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Ukraine weirdness: Views from Russia
War canceled? War inevitable? A sample of hot takes from across Russian media
Today’s the big day! According to various British tabloids, the invasion of Ukraine is expected to begin any minute now.
Krasnaya Vesna has been sarcastically live-blogging the blitzkrieg. Some very interesting developments:
But what is actually happening? Let’s survey the latest punditry and reports from across Russian media.
Russia to recognize DPR/LPR independence?
In case you missed it: the State Duma has asked Putin to recognize the Donetsk and Lugansk People’s Republics (DPR and LPR). [TASS]
Putin to “postpone” recognition until after “international negotiations” are complete? [Free Press]
“Unilateral” recognition of Donbass republics is unlikely? [Tsargrad]
Mixed signals and chaos? “When many were already convinced of de-escalation, the State Duma decided to turn to Vladimir Putin on the issue of recognizing the people’s republics of Donbass… The appeal was supported without prior consultations with the Foreign Ministry.” [Nakanune]
Duma deputy says Russians are prepared to suffer economic hardship if the recognition of Lugansk and Donetsk results in sanctions. [Lenta]
Deputy head of the Federation of Independent Trade Unions of Russia says Duma deputies should volunteer their own salaries, instead. [Gazeta]
(Some) Russian troops return to their bases
Moscow has announced that at least some troops and military hardware hanging out near Ukraine will be leaving the area soon. Earlier today, Belarusian Foreign Minister Vladimir Makei announced “not a single Russian serviceman and not a single piece of Russian military equipment will remain in Belarus” after joint military exercises finish.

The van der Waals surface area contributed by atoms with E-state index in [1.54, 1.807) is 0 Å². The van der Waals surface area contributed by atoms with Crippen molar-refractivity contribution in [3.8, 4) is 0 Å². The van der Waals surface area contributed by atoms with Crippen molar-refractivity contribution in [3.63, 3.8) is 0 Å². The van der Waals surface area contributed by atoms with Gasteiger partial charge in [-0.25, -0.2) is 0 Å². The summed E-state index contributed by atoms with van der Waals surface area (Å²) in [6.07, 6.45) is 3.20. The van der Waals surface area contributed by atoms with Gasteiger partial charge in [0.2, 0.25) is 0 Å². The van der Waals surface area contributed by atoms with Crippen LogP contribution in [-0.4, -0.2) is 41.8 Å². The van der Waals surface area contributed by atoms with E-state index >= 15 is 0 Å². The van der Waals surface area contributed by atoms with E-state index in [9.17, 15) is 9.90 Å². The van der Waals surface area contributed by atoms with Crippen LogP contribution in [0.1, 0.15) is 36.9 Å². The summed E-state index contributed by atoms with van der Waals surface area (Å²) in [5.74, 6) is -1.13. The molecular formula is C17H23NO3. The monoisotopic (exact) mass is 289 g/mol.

Tanks and other military equipment that were sent to Crimea are reportedly returning to their bases.
Typically we ignore everything Russia-related published by RT.com, but its photographic portrayal of soldiers “withdrawing to their bases in Russia” was genuinely depressing. Thanks, RT.
Ukraine hit with curiously timed cyberattack
On Tuesday, Ukrainian government websites and banking systems were crippled by a purported cyberattack. Interesting timing.
Apparently it was pretty serious. Ukrainians reported they were unable to deposit or withdraw money from bank cards or transfer funds via online apps.
Ukraine immediately suggested Russia might be behind the “large-scale DDoS attack.” Surprise.
“The Ministry of Internal Affairs of Ukraine called a cyber attack on banks and government sites one of the largest.” [Lenta]
Ukraine has also accused Belarus of hacking shenanigans. [Izvestia]
War still happening?
Kremlin says there is a “high” probability Kiev will try to launch a military operation in Donbass. [Life News]
“There will be no invasion, but Kiev, together with London, is intensively preparing the ground for [war].” [Tsargrad]
Estonia’s Foreign Intelligence Service says Russia will likely invade Ukraine in the second half of February. [Lenta]
Dugin says war is coming. [Katheon]
“There is a good chance that the coming week will either see the culmination of the biggest and most expensive military bluff in world history, or a speed run towards Russian Empire 2.0.” [Karlin]
“A hypothetical seizure of the whole of Ukraine would have no benefit for us.” [Publizist]
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